Bo Diddley, the pioneering electric guitarist who was playing rock'n'roll when white America was still calling it jungle music and without whom there might never have been Elvis Presley, the Beatles or the Rolling Stones, has died at the age of 79.
Famous for his square, homemade guitar, which he plucked with oversize fingers to a relentless syncopated beat, crudely summed up as "bomp ba-bomp bomp bomp bomp", Diddley was one of the giants of popular music.
He died of heart failure at his home in Archer, Florida, yesterday, having worked relentlessly, partly out of necessity partly out of love, almost until the end of his life. He suffered a stroke while touring in Iowa last year followed three months later by a heart attack. His spokeswoman said his ability to speak had been severely affected and he was ordered to rest and rehabilitate at his 76-acre property where he kept his recording studio.
Diddley was a contemporary of both Little Richard and Chuck Berry, though his refusal to compromise with TV executives and court white audiences, meant he never enjoyed their level of fame.
In 1955, Diddley became the first black artist to appear on The Ed Sullivan Show but was banned from further appearances after he defied Sullivan's instructions to sing a cover song and instead performed his own hit "Bo Diddley".
Diddley was inducted into the Rock and Roll Hall of Fame, had a star on Hollywood's Walk of Fame and received a lifetime achievement award in 1999 at the Grammy Awards. In recent years he also played for the elder President Bush and President Clinton.
He released his first and eponymous single in 1955 with "I'm a Man" on the B side. Other major songs included, "Say Man, Who Do You Love?" and "The Mule".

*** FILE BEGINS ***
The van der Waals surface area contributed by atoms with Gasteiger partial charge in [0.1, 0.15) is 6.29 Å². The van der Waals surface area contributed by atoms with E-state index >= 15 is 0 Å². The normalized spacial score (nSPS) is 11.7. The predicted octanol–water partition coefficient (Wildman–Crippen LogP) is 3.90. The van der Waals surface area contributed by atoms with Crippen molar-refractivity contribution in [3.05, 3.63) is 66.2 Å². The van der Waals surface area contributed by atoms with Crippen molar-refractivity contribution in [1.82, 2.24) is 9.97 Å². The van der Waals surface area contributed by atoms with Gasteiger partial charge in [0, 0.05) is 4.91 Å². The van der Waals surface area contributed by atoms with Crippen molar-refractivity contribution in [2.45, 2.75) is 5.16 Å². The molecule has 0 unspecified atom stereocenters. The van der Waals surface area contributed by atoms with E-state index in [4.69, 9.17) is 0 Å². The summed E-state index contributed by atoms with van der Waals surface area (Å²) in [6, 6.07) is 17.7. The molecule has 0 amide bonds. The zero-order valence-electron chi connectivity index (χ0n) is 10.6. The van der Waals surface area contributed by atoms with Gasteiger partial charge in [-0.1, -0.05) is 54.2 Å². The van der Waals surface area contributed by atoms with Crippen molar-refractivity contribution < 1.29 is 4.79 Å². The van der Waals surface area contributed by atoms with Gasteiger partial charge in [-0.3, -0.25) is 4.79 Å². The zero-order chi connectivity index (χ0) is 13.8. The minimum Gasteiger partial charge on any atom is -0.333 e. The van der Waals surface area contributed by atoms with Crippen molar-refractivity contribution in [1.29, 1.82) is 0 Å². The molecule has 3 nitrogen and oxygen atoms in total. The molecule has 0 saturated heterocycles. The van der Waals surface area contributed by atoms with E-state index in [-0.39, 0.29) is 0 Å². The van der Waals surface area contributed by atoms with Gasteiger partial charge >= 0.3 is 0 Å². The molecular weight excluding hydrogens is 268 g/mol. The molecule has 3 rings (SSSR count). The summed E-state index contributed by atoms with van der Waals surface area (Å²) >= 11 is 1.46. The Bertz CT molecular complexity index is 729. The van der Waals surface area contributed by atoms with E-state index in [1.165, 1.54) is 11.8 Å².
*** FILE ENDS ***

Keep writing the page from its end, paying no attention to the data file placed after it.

Diddley, real name Otha Ellas Bates, was born into a family of sharecroppers in McComb in south-western Mississippi, later to become one of the most violent fronts in America's civil rights battles. He never knew his mother and was raised by a cousin. The family swapped the hardship of rural America in the Depression for the equally hostile surroundings of Chicago, where at least the factories offered work. There on the South Side he swapped the violin for the guitar and first heard the music of Muddy Waters and the man who was to become his idol, John Lee Hooker.
Diddley recorded more than 20 albums on the Chess label until 1974 but was forced to sell the rights to his songs having, he claimed, rarely been paid for live performances. It was a decision he regretted. "I am owed. I've never got paid," he used to tell interviewers. "A dude with a pencil is worse than a cat with a machine gun."
In recent years he had harsh words for the direction black music had taken, saying that "gangsta" rap made his blood boil. "I hate it. I call it rap-crap," Diddley said in 1996. "I can't seem to get my records played but they'll play all this garbage."
He also had mixed feelings over the way he was treated by other artists. "It seems to me that nobody can come up with their own thing, they have to put a little bit of Bo Diddley there," he said.
Last night, the former Led Zeppelin frontman, Robert Plant, said Diddley's death was "a great loss". He added: "This royal shapeshifter continues to influence four generations of musicians." Mick Jagger called him "a wonderful, original musician who was an enormous force in music".
The man who influenced many
Bo Diddley's influence was felt on both sides of the Atlantic. Buddy Holly borrowed the "Bo Diddley beat" for "Not Fade Away", while the Rolling Stones' remake of the same song gave them their first chart single in the US in 1964. The following year, the Yardbirds made the top 20 in the US with their version of "I'm a Man". John Lennon (pictured), Bruce Springsteen, Elvis Costello and The Who were also influenced by the guitarist. Diddley once said of other performers: "I don't like to copy anybody. Everybody tries to do what I do, update it. I don't have any idols I copy. They copied everything I did, upgraded it, messed it up. It seems nobody can come up with their own thing, they have to put a little bit of Bo Diddley there."